Are all beta-lactams similarly effective in the treatment of methicillin-sensitive Staphylococcus aureus bacteremia?
Clin Microbiol Infect. 2010 Nov 13;
Authors: Paul M, Zemer-Weisezug N, Talker O, Lishtzinsky Y, Lev B, Samra Z, Leibovici L, Bishara J
Methicillin-sensitive Staphylococcus aureus (MSSA) is susceptible to many beta-lactams. We compared between cloxacillin and cefazolin, the first-line recommended antibiotics, and other beta-lactams in the treatment of MSSA bacteremia. This was a retrospective cohort study. Included were adult patients with clinically-significant MSSA bacteremia treated with a beta-lactam that was started within 48 hours after blood cultures were taken. We separated between empirical treatment administered to the patient before receipt of final blood culture results and definitive treatment administered thereafter. Univariate and multivariable analyses for 30-day (empirical treatment) and 90-day (definitive treatment) mortality were conducted, including the type of beta-lactam administered to the patient. Five-hundred forty-one patients were included for the analysis of empirical treatment and 498 patients alive at 7 days were evaluable for definitive treatment. Empirical treatment with cloxacillin or cefazolin (N=131) was associated with lower 30-day mortality as compared to cefuroxime (N=98, p=0.058), ceftriaxone or cefotaxime (N=194, p=0.008) and beta-lactam-beta-lactamase combinations (N=61, p=0.013), with adjusted odds ratios (OR) for death ranging from 1.98 to 2.68. Definitive treatment with cefazolin (N=72) was not significantly different from cloxacillin (N=281), adjusted OR for 90-day mortality 0.91 (95% confidence intervals 0.47-1.77). Treatment with cefazolin both in the empirical and definitive periods was not significantly different from cloxacillin, adjusted OR 0.81 (95% CI 0.18-3.62). Treatment of MSSA bacteremia with cefazolin is not significantly different from treatment with cloxacillin, while treatment with other beta-lactams, including second and third generation cephalosporins might be associated with higher mortality.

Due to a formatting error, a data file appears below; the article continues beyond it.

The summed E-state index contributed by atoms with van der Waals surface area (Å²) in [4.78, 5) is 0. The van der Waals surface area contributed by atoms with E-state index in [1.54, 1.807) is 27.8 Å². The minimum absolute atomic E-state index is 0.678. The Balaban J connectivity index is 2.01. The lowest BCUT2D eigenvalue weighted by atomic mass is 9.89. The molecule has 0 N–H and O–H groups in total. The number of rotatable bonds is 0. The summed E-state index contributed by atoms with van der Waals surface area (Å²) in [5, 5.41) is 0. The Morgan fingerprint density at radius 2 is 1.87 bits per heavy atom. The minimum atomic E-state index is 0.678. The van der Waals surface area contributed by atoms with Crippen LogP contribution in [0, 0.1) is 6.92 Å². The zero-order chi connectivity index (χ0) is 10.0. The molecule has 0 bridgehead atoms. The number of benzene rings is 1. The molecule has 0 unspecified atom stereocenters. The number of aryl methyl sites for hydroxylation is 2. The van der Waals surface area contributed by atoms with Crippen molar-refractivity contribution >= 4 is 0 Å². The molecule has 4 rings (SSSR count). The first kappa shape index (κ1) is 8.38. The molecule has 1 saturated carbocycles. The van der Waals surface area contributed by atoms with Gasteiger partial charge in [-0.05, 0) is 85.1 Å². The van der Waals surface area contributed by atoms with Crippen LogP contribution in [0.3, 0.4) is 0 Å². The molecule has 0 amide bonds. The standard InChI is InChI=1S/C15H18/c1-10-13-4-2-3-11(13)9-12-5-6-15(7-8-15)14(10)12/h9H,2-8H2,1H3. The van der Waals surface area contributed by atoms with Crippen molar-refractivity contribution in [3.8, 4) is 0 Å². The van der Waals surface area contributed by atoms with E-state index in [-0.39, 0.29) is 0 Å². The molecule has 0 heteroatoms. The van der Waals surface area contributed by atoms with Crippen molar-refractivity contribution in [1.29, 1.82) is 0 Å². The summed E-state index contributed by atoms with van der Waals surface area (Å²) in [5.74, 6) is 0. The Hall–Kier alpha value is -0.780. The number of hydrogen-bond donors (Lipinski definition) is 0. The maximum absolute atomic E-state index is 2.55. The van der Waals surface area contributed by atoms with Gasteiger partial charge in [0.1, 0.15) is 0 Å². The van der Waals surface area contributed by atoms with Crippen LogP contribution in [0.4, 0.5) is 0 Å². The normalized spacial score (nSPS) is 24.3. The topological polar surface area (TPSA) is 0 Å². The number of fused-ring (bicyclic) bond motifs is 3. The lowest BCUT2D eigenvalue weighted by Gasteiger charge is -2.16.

PMID: 21073629 [PubMed - as supplied by publisher]